In 2000 B.C., the brick and mortar industrialists of Mesopotamia had developed a process that made bricks tougher and long lasting than they already were. They made a name for themselves, but faced a peculiar problem – low-quality duplicates of their products had emerged in the market. In order to differentiate from the cheap imitations, they came up with the idea of stamping their bricks with nearly-even, identical characters, today known as the cuneiform text. Little did they know at the time that they had developed a process that would become a cornerstone of the design industry – they had invented typography.
With the arrival of the printing press in the West in 1450, typography became a specialised occupation. With subsequent technologies, typography was put into motion — in film, television and online broadcasts — to add context to mass communication. But with the advent of the digital age, typography moved from a professional art into the realm of graphic designers and lay users, which caused the birth of the practical fonts of traditional typography.
Democratization of type
Digital technology allowed designers and typographers to experiment with typefaces. They began to use highly efficient personal computers like the Apple Macintosh to rapidly create hundreds of personalised types and fonts with the help of commercially available graphic design software. Thus, the cost of developing typefaces was lowered considerably, and this provided new designers robust opportunities to enter the exponentially growing field of typography.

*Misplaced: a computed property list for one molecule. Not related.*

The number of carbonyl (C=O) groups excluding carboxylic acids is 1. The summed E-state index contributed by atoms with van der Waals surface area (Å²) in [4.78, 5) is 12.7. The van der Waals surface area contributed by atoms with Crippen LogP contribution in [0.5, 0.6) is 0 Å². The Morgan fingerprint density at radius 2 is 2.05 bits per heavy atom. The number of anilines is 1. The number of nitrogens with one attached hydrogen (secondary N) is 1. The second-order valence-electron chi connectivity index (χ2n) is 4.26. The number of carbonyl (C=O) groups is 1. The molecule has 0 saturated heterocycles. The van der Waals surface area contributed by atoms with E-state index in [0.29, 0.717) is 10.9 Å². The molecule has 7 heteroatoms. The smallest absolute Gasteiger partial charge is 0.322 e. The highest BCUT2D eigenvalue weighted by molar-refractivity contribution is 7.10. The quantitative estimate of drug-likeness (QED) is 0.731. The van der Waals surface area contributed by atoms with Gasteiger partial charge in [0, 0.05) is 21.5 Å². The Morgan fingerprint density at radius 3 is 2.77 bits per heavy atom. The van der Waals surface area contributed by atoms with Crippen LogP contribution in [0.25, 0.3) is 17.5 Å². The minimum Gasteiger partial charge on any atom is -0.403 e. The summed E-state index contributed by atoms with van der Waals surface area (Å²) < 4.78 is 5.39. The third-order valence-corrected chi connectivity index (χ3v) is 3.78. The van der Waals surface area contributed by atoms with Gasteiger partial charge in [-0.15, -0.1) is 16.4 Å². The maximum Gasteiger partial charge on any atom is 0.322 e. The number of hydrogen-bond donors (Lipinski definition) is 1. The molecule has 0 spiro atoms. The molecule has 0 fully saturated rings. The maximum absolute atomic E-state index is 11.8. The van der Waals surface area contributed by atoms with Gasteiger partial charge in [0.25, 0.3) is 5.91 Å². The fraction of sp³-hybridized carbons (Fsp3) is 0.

Video description: An introduction to typography
Typography now is not only used to watermark products but has a wide range of applications in design such as using fonts to convey an idea. Popular examples can be seen in modern communication where a bold font is used to bring the readers’ attention to important information, or when a particular typeface is used to sell a product on a website or in an advertisement as shown here.
Web designers have long known the importance of selecting fonts to evoke a particular mood or emotion in the end user. This is also used by companies for personalised typefaces in their logos and promotional material for all their products.
Video description: Developing your typographic eye
Typography is like fashion. Nobody ‘needs’ extra clothes, but individuals wish to look different from their counterparts in order to establish an identity. The same rule applies to typography and the applied use of it. New York based designer James Puckett explains, “I always tell people that the difference between good typography and bad typography is the difference between work that looks professional and work that looks like someone threw it together in MS Word. One reason Apple’s stores look so good is the careful and consistent application of [the typeface] Myriad. But Kmart’s careless mash up of Helvetica, Gill Sans, News Gothic and Gotham looks like, well…Kmart.”
With the present times becoming ever more conscious about brand recall and identity, it is important for graphic designers to have a thorough knowledge of typography and how to use it in the most effective manner. This can be learned with the right guidance and courses that are available across design schools.